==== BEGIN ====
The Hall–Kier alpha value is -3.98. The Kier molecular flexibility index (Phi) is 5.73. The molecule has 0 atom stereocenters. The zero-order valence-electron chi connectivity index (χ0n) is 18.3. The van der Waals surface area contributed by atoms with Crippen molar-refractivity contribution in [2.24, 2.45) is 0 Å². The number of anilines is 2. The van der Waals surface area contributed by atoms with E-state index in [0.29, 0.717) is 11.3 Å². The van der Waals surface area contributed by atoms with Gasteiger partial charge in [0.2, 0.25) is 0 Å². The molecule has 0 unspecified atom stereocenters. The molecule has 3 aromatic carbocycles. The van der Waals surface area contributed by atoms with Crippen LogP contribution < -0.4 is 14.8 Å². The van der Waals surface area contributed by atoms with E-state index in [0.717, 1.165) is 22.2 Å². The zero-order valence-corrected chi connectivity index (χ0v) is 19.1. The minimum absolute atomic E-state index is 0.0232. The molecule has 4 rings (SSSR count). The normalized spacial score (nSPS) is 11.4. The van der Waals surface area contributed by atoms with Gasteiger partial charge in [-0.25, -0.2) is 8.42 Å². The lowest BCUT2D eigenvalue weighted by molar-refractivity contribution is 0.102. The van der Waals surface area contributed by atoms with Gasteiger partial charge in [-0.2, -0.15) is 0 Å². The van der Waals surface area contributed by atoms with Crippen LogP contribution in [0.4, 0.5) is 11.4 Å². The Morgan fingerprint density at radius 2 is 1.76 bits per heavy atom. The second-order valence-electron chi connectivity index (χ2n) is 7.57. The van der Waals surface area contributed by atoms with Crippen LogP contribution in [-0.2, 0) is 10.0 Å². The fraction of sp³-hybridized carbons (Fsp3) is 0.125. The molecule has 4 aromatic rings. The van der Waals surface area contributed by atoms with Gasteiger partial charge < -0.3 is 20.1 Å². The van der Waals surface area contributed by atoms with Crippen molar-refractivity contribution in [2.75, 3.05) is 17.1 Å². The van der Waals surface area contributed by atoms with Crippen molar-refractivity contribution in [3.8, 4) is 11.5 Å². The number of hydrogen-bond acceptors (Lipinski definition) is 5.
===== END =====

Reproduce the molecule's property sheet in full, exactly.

The Hall–Kier alpha value is -3.98. The Kier molecular flexibility index (Phi) is 5.73. The molecule has 0 atom stereocenters. The zero-order valence-electron chi connectivity index (χ0n) is 18.3. The van der Waals surface area contributed by atoms with Crippen molar-refractivity contribution in [2.24, 2.45) is 0 Å². The number of anilines is 2. The van der Waals surface area contributed by atoms with E-state index in [0.29, 0.717) is 11.3 Å². The van der Waals surface area contributed by atoms with Gasteiger partial charge in [0.2, 0.25) is 0 Å². The molecule has 0 unspecified atom stereocenters. The molecule has 3 aromatic carbocycles. The van der Waals surface area contributed by atoms with Crippen LogP contribution < -0.4 is 14.8 Å². The van der Waals surface area contributed by atoms with E-state index in [0.717, 1.165) is 22.2 Å². The zero-order valence-corrected chi connectivity index (χ0v) is 19.1. The minimum absolute atomic E-state index is 0.0232. The molecule has 4 rings (SSSR count). The normalized spacial score (nSPS) is 11.4. The van der Waals surface area contributed by atoms with Gasteiger partial charge in [-0.25, -0.2) is 8.42 Å². The lowest BCUT2D eigenvalue weighted by molar-refractivity contribution is 0.102. The van der Waals surface area contributed by atoms with Gasteiger partial charge in [-0.2, -0.15) is 0 Å². The van der Waals surface area contributed by atoms with Crippen LogP contribution in [0.4, 0.5) is 11.4 Å². The Morgan fingerprint density at radius 2 is 1.76 bits per heavy atom. The second-order valence-electron chi connectivity index (χ2n) is 7.57. The van der Waals surface area contributed by atoms with Crippen LogP contribution in [-0.2, 0) is 10.0 Å². The fraction of sp³-hybridized carbons (Fsp3) is 0.125. The molecule has 4 aromatic rings. The van der Waals surface area contributed by atoms with Gasteiger partial charge < -0.3 is 20.1 Å². The van der Waals surface area contributed by atoms with Crippen molar-refractivity contribution in [2.75, 3.05) is 17.1 Å². The van der Waals surface area contributed by atoms with Crippen molar-refractivity contribution in [3.8, 4) is 11.5 Å². The number of hydrogen-bond acceptors (Lipinski definition) is 5.